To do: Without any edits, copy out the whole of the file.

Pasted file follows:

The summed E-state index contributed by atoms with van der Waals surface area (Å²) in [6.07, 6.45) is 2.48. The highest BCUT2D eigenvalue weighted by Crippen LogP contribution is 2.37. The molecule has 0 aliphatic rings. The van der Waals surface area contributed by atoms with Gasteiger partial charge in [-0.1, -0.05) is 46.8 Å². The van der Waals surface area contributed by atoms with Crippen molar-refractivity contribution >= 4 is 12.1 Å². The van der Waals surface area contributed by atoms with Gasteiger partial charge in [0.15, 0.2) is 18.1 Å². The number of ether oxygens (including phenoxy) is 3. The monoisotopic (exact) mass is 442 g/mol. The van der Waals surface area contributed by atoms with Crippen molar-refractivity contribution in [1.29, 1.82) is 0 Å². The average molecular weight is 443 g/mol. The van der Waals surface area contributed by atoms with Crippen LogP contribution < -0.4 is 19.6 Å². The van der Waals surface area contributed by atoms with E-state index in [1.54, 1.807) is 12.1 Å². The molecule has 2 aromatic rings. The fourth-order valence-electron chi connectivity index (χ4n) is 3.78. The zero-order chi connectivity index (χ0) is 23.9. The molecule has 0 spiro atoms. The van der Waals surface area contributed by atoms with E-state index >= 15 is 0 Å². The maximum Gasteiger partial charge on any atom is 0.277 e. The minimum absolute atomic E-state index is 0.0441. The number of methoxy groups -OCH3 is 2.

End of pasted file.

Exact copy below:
The summed E-state index contributed by atoms with van der Waals surface area (Å²) in [6.07, 6.45) is 2.48. The highest BCUT2D eigenvalue weighted by Crippen LogP contribution is 2.37. The molecule has 0 aliphatic rings. The van der Waals surface area contributed by atoms with Gasteiger partial charge in [-0.1, -0.05) is 46.8 Å². The van der Waals surface area contributed by atoms with Crippen molar-refractivity contribution >= 4 is 12.1 Å². The van der Waals surface area contributed by atoms with Gasteiger partial charge in [0.15, 0.2) is 18.1 Å². The number of ether oxygens (including phenoxy) is 3. The monoisotopic (exact) mass is 442 g/mol. The van der Waals surface area contributed by atoms with Crippen molar-refractivity contribution in [1.29, 1.82) is 0 Å². The average molecular weight is 443 g/mol. The van der Waals surface area contributed by atoms with Crippen LogP contribution < -0.4 is 19.6 Å². The van der Waals surface area contributed by atoms with E-state index in [1.54, 1.807) is 12.1 Å². The molecule has 2 aromatic rings. The fourth-order valence-electron chi connectivity index (χ4n) is 3.78. The zero-order chi connectivity index (χ0) is 23.9. The molecule has 0 spiro atoms. The van der Waals surface area contributed by atoms with E-state index >= 15 is 0 Å². The maximum Gasteiger partial charge on any atom is 0.277 e. The minimum absolute atomic E-state index is 0.0441. The number of methoxy groups -OCH3 is 2.